It’s one thing to repent of our sins, but it’s another to repent of the very reason you did anything right in the first place. Repent of our righteousness? Yes! Whitfield is suggesting that there remains in us, however subtly, an inner attempt with our righteous deeds to live independently from God. Remember: Faith in Jesus PLUS ANYTHING leads to spiritual bondage and is not Christianity.
Point #1: The Primary Purpose of God’s Law Isn’t to Change Your Behavior
On the surface, this statement sounds absurd. But remember back to our study of Romans? In Romans 7:7, Paul makes the statement, “Now the law came in to increase the trespass…” I remember really struggling over this until Pastor Carl helped lay it out for me. The key comes in the second half of the verse: but where sin increased, grace abounded all the more. so that, just as sin reigned in death, so also grace might reign through righteousness to bring eternal life through Jesus Christ our Lord.…” It’s almost like saying, “I never knew I had a disease until I began to experience the symptoms.” A person whose cancer is discovered early enough to be eradicated is grateful for the screening which reveals it. So, the primary purpose of the law (and in the context for this study of Galatians 2:1-10) is to reveal to ourselves that we are incapable of any level of righteousness on our own. The law exists to drive us to our knees in full recognition that we need a Savior.
Point #2: Recognize the False Brother Nature in Yourself
It’s so easy to look back with condemnation at those in the first century church who insisted in circumcision for Gentiles in addition to faith in Christ. Certainly, we wouldn’t add such things! But as I examine myself, I recognize that my Christianity is often defined as
- Christ AND…I’m trying my best;
- Christ AND…my giving pattern;
- Christ AND…my church attendance.
And do I look to Christ alone for my ultimate happiness, or is it
- Christ AND…financial security;
- Christ AND…a happy home life;
- Christ AND…health and prosperity of my children
With my mouth I say, “Christ alone!” But in my heart, it’s often something else added. Anything I add to Christ for my ultimate peace will result in slavery to that thing that steals my joy and has the lethal potentially to make me cynical about God and his love for me. Why? Because I have to have it. Father, forgive me for my “Christ AND’s…”!
Point #3: Honor the Purpose of the Law
In my explorations of what it means to be a disciple of Jesus, I’m often driven to Ephesians 2:10 – for we are God’s workmanship, created in Christ Jesus to do good works, which God has prepared in advance for us to do. I use this verse to encourage others to keep eyes and ears open to what God is laying out before us each day to see the opportunities to DO GOOD THINGS for others. So am I speaking out of both sides of my mouth when I say that we need seek opportunities to do good for others while also saying we need to repent of our righteousness? I hope you see the difference. If not, it’s easy to see how someone might simply freeze in his steps, not wanting to be guilty of doing good for the wrong reason. But then by failing to do anything, you’d be committing a sin of omission by failing to act at all. You can see how this could quickly spiral out of control in the heart and mind of someone wanting to be an obedient disciple of Christ.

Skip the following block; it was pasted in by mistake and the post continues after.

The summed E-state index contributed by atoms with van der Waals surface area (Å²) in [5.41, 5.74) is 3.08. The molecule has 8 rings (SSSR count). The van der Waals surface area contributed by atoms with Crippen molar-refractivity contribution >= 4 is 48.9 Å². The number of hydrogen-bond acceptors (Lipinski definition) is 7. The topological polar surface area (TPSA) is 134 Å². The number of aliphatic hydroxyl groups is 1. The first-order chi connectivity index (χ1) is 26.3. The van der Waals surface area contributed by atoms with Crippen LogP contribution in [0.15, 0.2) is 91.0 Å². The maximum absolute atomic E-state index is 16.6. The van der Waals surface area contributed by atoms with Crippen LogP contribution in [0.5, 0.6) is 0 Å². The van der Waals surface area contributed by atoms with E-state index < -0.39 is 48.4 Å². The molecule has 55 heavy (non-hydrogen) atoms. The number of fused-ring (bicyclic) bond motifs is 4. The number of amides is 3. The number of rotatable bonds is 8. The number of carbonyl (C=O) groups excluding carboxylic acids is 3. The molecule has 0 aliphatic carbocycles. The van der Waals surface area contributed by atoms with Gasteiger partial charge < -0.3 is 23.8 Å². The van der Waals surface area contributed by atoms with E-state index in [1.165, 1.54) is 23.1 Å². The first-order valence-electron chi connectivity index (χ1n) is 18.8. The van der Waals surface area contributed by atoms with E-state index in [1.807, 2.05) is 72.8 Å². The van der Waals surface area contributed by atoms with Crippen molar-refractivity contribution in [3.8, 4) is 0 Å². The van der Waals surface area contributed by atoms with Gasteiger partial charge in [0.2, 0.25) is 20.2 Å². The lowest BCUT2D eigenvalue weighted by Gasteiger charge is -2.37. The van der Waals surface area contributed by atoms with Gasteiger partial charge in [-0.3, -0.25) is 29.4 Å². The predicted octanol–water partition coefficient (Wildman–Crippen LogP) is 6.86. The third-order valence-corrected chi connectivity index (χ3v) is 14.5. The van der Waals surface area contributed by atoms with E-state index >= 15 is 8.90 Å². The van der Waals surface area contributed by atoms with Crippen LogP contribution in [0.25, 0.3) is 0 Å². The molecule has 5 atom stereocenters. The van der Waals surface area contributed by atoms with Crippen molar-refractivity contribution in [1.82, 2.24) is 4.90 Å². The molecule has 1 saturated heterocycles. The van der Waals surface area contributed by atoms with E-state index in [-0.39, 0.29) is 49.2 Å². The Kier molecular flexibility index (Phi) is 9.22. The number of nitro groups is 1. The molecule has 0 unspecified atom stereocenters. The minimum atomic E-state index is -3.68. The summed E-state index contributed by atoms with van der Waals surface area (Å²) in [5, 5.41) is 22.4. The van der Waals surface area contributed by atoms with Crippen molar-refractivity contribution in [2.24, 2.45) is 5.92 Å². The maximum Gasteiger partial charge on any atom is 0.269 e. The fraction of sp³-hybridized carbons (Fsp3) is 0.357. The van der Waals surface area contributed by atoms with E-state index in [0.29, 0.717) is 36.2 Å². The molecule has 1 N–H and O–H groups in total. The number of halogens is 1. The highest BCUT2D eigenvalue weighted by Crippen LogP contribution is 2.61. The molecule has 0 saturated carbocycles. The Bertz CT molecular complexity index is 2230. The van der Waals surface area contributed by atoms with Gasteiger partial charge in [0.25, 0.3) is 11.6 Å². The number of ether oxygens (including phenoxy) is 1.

This is where Luther’s quote about sinning boldly is very helpful. Here’s an English translation of his quote in context:
“God does not save those who are only imaginary sinners. Be a sinner, and let your sins be strong [or sin boldly], but let your trust in Christ be stronger, and rejoice in Christ who is the victor over sin, death, and the world. We will commit sins while we are here, for this life is not a place where justice resides. We, however, says Peter (2. Peter 3:13) are looking forward to a new heaven and a new earth where justice will reign. It suffices that through God’s glory we have recognized the Lamb who takes away the sin of the world. No sin can separate us from Him, even if we were to kill or commit adultery thousands of times each day. Do you think such an exalted Lamb paid merely a small price with a meager sacrifice for our sins? Pray hard for you are quite a sinner.”
It’s inescapable that our righteous acts will be co-mingled with the sinfulness of our condition, but Christ has redeemed our sinful condition, and has therefore redeemed our sin-tainted righteous actions, making them all pleasing in his sight. So, proceed in redeemed confidence!
Questions to Ponder:
- What are your “Christ AND’s…”?
- What cultural values do you put on others to meet your requirement of Christianity? (Clothing, music, politics, etc.)
- How does the doctrine of Christ PLUS NOTHING provide you with a true sense of Christian liberty?
If you haven’t signed up to receive this blog and you’d like to start receiving it, you can email me at firstname.lastname@example.org – Rick